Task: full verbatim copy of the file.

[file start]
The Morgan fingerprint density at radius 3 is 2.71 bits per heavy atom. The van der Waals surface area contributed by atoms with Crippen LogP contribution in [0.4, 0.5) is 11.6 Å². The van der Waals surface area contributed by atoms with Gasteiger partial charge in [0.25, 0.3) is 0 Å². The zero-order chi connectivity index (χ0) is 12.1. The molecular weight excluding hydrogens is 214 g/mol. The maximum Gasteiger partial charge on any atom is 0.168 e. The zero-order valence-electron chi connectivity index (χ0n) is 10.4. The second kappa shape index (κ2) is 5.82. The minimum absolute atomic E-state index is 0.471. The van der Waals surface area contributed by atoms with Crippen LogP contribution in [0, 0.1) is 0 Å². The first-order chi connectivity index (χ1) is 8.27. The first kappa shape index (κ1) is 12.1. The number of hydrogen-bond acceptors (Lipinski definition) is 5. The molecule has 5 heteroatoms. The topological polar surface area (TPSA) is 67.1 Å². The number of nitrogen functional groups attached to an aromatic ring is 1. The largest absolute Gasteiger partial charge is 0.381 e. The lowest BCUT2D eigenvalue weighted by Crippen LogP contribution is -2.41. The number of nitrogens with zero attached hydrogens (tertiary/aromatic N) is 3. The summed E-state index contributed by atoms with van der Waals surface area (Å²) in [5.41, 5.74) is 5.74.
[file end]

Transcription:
The Morgan fingerprint density at radius 3 is 2.71 bits per heavy atom. The van der Waals surface area contributed by atoms with Crippen LogP contribution in [0.4, 0.5) is 11.6 Å². The van der Waals surface area contributed by atoms with Gasteiger partial charge in [0.25, 0.3) is 0 Å². The zero-order chi connectivity index (χ0) is 12.1. The molecular weight excluding hydrogens is 214 g/mol. The maximum Gasteiger partial charge on any atom is 0.168 e. The zero-order valence-electron chi connectivity index (χ0n) is 10.4. The second kappa shape index (κ2) is 5.82. The minimum absolute atomic E-state index is 0.471. The van der Waals surface area contributed by atoms with Crippen LogP contribution in [0, 0.1) is 0 Å². The first-order chi connectivity index (χ1) is 8.27. The first kappa shape index (κ1) is 12.1. The number of hydrogen-bond acceptors (Lipinski definition) is 5. The molecule has 5 heteroatoms. The topological polar surface area (TPSA) is 67.1 Å². The number of nitrogen functional groups attached to an aromatic ring is 1. The largest absolute Gasteiger partial charge is 0.381 e. The lowest BCUT2D eigenvalue weighted by Crippen LogP contribution is -2.41. The number of nitrogens with zero attached hydrogens (tertiary/aromatic N) is 3. The summed E-state index contributed by atoms with van der Waals surface area (Å²) in [5.41, 5.74) is 5.74.